Russia: October 14, 1999


Russian troops are moving in from the east and west towards the Chechen capitol of Grozny. The approach would leave the Chechen defenders on the Terek river cut off in Surrounded if the two Russian columns, each of approximately brigade (2-3,000 men) size. The eastern column has already surrounded Goragorsky, where they believe they have Chechen leader Shamil Basayev, but this is unlikely. Another Russian Su-25 ground attack aircraft was downed in Chechnya. Chechnya has again appealed for the UN to intervene in the war it is fighting with Russia. But so far, the UN has refused to get involved, as Chechnya is still technically part of Russia. But so was Kosovo part of Yugoslavia. But the Serbs did not have nuclear weapons.

October 14; Turkey has denied Russian claims that mercenaries are assembling on Turkish territory prior to deployment into Chechnya.--Stephen V Cole

October 13; Russian troops are advancing on the Chechen town of Goragorsky, but are encountering stiff resistance. A bomb was found in the basement of a Moscow apartment house. It was defused and removed.

October 12; Russia has sent diplomats to major Moslem countries to explain what it is doing in Chechnya and defuse any feelings that the Russians are simply trying to oppress Moslems. The Russians have been handling the media and diplomatic aspects of the conflict much better than they did during the 1993-96 war. As Russian troops approached Goragorsky, they were hit by a Chechen counterattack. Russian warplanes and artillery continued to hit Chechen towns and suspected troops concentrations behind the front line of fighting. The Russians repulsed this, but it stalled the Russian advance. Russia has accused Chechnya of preparing commando raids on nuclear facilities within Russia.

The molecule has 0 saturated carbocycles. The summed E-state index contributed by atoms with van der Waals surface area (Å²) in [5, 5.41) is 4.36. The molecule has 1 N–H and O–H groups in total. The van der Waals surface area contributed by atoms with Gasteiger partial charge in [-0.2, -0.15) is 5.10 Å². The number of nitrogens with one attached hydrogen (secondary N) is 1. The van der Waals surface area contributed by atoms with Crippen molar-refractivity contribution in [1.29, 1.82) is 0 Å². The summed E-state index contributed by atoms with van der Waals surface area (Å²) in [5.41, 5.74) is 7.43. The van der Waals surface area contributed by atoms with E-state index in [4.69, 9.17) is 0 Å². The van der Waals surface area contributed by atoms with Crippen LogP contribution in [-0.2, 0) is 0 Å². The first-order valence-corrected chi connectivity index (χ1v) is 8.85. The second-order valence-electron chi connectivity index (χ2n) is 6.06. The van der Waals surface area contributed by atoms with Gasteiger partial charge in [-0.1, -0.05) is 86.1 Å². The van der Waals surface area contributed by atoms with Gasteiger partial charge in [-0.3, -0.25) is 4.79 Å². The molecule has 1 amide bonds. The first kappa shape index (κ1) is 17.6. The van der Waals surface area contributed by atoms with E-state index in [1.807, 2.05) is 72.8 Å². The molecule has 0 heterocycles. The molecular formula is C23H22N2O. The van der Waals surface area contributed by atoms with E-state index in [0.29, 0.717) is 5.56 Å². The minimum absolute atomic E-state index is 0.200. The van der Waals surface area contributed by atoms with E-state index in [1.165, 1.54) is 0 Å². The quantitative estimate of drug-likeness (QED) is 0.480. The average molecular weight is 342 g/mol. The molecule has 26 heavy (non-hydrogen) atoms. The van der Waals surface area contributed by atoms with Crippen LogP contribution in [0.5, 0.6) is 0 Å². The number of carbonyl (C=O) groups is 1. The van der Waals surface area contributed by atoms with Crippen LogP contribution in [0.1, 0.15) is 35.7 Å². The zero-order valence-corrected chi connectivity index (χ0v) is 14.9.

October 12; Russia opened the border with Abkhazia on 9 September, outraging Georgia. Technically, Abkhazia is a province of Georgia, but it rebelled in 1993. Local ethnic Abkhazian rebels forced thousands of Georgian immigrants, some of whom had been there since before WWII, to flee. In 1994, Russia brokered a peace deal under which it would post peacekeepers (technically a UN mission) on the ceasefire line (preventing further conflict). Georgia accepted this only because Russia agreed to concurrently block the northern border (between Abkhazia/Georgia and Russia) to prevent arms shipments. (This also had the effect of choking Abkhazian trade and strangling the Abkhazian economy. Russia was hardly an honest broker since it had tacitly backed the Abkhazians; the peace deal was a defacto partition of Georgia.) Russia opened the border because Georgia had stopped blocking the border between Georgia and Chechnya, allowing Islamic militants from all over the Middle East to reach the rebellious province.--Stephen V Cole




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